Count Smorltalk cogitates on the machinery of translation
Je pense, donc je suis. These famous words, penned by Descartes in his 1637 Discours de la Méthode, are a cornerstone of Western philosophy: the fact of thought means that the thinker is real. Later, the words Je pense, donc je suis were translated into Latin: Cogito ergo sum. In English “I think, therefore I am” seems like a perfectly reasonable translation. But why not “I am thinking, therefore I exist”? Same sort of thing but different.
Two translations of the same thing. Is one better than the other? If humans are going to remain the gold standard for interpretation, with computers destined to bring up the rear, we’re going to need a metric to prove our superiority. So how do we do that?
This is all part of the investigation I started in my earlier posts on AI and interpreting (‘Artful Intelligence’ and ‘Were Dare Aerate’). My conjecture is that human interpreters may not be as secure as we like to think. In today’s post I turn my attention to machine translation, this being the meat in the automated interpretation sandwich.
“I think, therefore I am” is fine. It’s the standard translation. “I am thinking, therefore I exist” is also fine. It’s the version chosen in an “authoritative and comprehensive” English translation by John Cottingham published by Cambridge University Press in 1991. So, I guess we’d say that if our translation metric was scored from 0 to 100, with 100 being best, each of these would get a score of 100.
“I lay an egg, therefore I am” (Je ponds, donc je suis) would be a clear mistranslation. One part of the expression is wrong. But one part is right. What’s the score for that? 50? But the trouble is that the whole of the idea is corrupted. So what then? 0?
The trouble with metrics for translation evaluation is that the best way to score one translation against another is to take an experienced translator and ask them to compare and then give a score. That’s fine at school and university, but it’s not fine when you have Google Translate churning out translation by the ton. So, machine translation experts have come up with a range of automated metrics. For example, BLEU, NIST, METEOR, and TER use computer power to calculate a score using an algorithm. And all the time, ever more complex new metrics are created. There’s even one called RATATOUILLE.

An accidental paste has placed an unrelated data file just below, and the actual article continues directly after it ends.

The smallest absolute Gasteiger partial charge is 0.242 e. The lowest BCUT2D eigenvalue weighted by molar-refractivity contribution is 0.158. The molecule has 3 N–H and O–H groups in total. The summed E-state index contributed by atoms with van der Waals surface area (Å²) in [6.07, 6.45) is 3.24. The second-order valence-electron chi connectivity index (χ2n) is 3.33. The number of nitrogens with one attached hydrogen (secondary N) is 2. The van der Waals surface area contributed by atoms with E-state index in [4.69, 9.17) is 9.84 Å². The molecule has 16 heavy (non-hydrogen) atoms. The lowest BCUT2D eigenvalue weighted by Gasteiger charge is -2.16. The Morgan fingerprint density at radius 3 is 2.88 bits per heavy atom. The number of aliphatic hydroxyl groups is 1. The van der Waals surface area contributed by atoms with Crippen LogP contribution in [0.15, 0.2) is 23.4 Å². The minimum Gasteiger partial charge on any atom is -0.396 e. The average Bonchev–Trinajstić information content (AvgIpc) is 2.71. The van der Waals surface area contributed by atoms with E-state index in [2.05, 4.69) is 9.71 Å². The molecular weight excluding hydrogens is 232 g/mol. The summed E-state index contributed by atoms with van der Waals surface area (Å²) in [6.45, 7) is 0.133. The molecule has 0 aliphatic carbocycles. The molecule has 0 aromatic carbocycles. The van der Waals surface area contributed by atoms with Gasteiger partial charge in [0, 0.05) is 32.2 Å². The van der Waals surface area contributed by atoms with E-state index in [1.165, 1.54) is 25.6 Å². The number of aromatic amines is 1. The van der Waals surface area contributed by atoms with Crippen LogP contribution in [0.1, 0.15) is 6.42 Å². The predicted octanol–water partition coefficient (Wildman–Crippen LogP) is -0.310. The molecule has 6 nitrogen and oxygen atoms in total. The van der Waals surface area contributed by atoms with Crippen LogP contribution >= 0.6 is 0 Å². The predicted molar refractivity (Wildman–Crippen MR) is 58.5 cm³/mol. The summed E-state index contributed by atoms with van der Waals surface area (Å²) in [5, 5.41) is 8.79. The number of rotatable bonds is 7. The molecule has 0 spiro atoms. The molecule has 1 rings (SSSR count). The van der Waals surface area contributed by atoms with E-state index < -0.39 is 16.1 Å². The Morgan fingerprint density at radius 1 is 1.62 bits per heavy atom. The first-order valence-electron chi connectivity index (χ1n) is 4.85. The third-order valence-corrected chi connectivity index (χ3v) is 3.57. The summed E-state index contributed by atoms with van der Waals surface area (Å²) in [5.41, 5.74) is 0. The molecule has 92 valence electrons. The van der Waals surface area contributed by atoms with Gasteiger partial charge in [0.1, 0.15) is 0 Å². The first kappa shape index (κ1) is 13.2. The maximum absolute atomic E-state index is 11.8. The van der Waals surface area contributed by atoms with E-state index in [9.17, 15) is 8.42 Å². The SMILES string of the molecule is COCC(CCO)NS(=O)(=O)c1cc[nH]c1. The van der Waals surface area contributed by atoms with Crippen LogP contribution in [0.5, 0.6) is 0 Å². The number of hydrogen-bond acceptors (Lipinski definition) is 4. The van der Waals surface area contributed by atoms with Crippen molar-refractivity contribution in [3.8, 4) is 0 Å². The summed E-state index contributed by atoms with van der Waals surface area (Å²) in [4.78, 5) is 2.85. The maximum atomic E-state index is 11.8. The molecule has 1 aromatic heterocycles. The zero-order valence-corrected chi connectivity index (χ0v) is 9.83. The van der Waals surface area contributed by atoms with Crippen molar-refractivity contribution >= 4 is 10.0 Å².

But these metrics still need a reference translation to compare with and that’s where the problems start because for most of the world’s utterances there are no reference translations. So, measuring quality in translation is difficult and the scores attained by machine translation need to be viewed critically.
In the findings of the Association for Computational Linguistics 2019 Conference on Machine Translation, German to English machine translation was said to be “tied with human performance”. English to German machine translation by Facebook-FAIR “achieves super-human translation performance”. Several other English to German machine translation systems are “tied with human performance”. Of course, this is the industry choosing its own metrics and vaunting its own performance, so these findings need to be taken with a pinch of salt. In 2020, Cornell University disputed some of the claims made in the ACL 2019 findings, but they did concede that the claim for human parity for English-to-German translation was true. If that is right, then the best machines are now a match for humans translating news from English text into German text.